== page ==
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Dealing with a disability of any kind is frustrating on its own. In these situations, you need income in order to survive – but what happens if your employer challenges this? You are entitled to certain rights as an employee. If you were retaliated against by your employer for collecting disability, you may have the ability to sue them. How does this process work? Read on to find out…
In these situations, there may be several different claims at play, and thus, different time frames must be kept in mind. For example, for a California employee, a claim for retaliation for taking a medical leave may be brought under either Federal law or California law. The California statute has benefits and terms that require that available damages that are not recoverable under Federal law.
It is possible that you may have California and Federal claims relating to disparate treatment based on your medical condition. If this is the case, discrimination based on a perceived disability under the Federal ADA law and the California equivalent may be something to consider.
Some disability claims require that an employee file with an administrative agency before filing a court case. Not until an employee receives a “right to sue” letter from the appropriate agency can they file a lawsuit. This is because they may risk a lawsuit or dismissal for failing to obtain this letter. The administrative filing outlines the basis of the wrongful conduct, much like a complaint in a court case would do.
A deadline to sue also called the statute of limitations for a claim can be complex in certain employment matters because of the multiple deadlines and differences between State and Federal law. Below is an outline of the different time requirements as of June 2023 indicating the statute of limitations.
An employee who believes his or her rights under the retaliation under The Family and Medical Leave Act FLMA) have been violated has the choice to:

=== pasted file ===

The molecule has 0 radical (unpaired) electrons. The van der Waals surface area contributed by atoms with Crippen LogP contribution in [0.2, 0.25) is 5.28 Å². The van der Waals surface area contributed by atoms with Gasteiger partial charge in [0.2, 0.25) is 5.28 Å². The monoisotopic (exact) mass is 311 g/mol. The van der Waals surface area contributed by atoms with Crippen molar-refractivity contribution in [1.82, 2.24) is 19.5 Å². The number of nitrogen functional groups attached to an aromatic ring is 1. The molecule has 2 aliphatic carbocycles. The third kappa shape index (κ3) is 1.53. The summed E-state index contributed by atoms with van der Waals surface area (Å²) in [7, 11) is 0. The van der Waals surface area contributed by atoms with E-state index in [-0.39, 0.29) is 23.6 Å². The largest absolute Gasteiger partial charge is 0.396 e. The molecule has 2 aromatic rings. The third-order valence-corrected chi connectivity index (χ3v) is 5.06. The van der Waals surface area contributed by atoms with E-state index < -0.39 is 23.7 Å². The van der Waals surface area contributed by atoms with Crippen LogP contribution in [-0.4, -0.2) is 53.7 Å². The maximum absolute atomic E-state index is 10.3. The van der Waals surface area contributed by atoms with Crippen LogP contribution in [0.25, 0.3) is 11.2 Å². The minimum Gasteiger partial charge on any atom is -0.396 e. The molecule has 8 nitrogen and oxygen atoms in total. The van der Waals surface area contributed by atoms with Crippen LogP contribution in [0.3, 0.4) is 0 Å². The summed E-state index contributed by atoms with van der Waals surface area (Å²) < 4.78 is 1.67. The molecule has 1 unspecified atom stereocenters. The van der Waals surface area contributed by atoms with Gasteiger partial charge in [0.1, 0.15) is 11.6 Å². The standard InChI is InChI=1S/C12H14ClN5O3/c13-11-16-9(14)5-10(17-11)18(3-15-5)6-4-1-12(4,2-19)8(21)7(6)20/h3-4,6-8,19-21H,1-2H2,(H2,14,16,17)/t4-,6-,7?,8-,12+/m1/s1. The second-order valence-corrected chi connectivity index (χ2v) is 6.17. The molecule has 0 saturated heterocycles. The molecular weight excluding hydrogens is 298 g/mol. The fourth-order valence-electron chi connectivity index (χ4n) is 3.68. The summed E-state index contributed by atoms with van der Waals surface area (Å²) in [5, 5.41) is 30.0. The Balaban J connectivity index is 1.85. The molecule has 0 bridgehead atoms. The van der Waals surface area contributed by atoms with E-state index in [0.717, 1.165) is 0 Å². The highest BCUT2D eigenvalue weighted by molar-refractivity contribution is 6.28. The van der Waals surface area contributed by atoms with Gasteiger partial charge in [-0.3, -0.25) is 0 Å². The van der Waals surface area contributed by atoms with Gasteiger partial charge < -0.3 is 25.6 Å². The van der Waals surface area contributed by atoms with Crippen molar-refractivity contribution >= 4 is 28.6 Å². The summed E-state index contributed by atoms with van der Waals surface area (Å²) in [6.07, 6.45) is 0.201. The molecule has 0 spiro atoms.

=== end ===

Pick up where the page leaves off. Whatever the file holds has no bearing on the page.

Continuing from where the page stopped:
It is important to note that in these cases no “right to sue” letter is required.
As an employee of a California company, you may consider bringing a claim for retaliation under the California equivalent to the FLMA, referred to as “CFRA,” against your employer. This state law claim would require that you:
In some cases, disparate treatment for medical conditions and discrimination based on perceived disability may be something worth pursuing.
Under both California and Federal law, these claims require that an employee file with an administrative agency and obtain a “right to sue” letter before filing a court case. This includes California’s DFEH for state claims, and the Federal EEOC for Federal claims.
If this is the case:
Once you have a “right to sue” letter:
These deadlines are very important. The safest course of action is to adhere to the shortest deadline to file administratively to preserve all the potential claims.
Our office is proud to serve Monterey, Santa Cruz, San Benito, and San Luis Obispo counties.
If you are considering a lawsuit and have not already done so, ask the employer for a copy of your personnel file – including all onboarding documents, the employee handbook, all policies, and exit documents. You should also request a copy of all documents relating to your medical leave.
For assistance with this, Attorney Jeannette Witten stands by to advocate for you no matter what. To get started with an initial consultation, contact our office today!
Note: The Information Provided On This Website Is For General Informational Purposes Only And Is Not Intended To Be Legal Advice. The Content Of This Website May Not Reflect Current Legal Developments And Is Subject To Change Without Notice.